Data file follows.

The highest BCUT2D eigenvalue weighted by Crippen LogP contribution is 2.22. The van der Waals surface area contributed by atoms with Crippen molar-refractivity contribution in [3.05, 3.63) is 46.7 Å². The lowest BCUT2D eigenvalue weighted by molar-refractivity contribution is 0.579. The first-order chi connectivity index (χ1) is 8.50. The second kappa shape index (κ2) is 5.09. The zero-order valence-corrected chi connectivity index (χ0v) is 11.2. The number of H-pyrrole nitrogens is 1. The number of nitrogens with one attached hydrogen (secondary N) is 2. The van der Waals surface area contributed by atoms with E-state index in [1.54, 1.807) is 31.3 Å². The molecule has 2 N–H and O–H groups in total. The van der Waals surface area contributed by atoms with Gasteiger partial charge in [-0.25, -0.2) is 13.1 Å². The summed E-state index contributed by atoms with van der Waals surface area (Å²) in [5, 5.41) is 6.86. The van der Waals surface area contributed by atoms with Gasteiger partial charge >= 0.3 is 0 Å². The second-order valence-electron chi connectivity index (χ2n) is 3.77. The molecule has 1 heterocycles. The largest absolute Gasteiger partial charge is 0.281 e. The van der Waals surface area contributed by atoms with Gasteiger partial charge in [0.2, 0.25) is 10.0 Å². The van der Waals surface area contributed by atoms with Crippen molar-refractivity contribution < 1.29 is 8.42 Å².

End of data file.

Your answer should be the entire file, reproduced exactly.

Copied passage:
The highest BCUT2D eigenvalue weighted by Crippen LogP contribution is 2.22. The van der Waals surface area contributed by atoms with Crippen molar-refractivity contribution in [3.05, 3.63) is 46.7 Å². The lowest BCUT2D eigenvalue weighted by molar-refractivity contribution is 0.579. The first-order chi connectivity index (χ1) is 8.50. The second kappa shape index (κ2) is 5.09. The zero-order valence-corrected chi connectivity index (χ0v) is 11.2. The number of H-pyrrole nitrogens is 1. The number of nitrogens with one attached hydrogen (secondary N) is 2. The van der Waals surface area contributed by atoms with E-state index in [1.54, 1.807) is 31.3 Å². The molecule has 2 N–H and O–H groups in total. The van der Waals surface area contributed by atoms with Gasteiger partial charge in [-0.25, -0.2) is 13.1 Å². The summed E-state index contributed by atoms with van der Waals surface area (Å²) in [5, 5.41) is 6.86. The van der Waals surface area contributed by atoms with Gasteiger partial charge >= 0.3 is 0 Å². The second-order valence-electron chi connectivity index (χ2n) is 3.77. The molecule has 1 heterocycles. The largest absolute Gasteiger partial charge is 0.281 e. The van der Waals surface area contributed by atoms with Gasteiger partial charge in [0.2, 0.25) is 10.0 Å². The van der Waals surface area contributed by atoms with Crippen molar-refractivity contribution < 1.29 is 8.42 Å².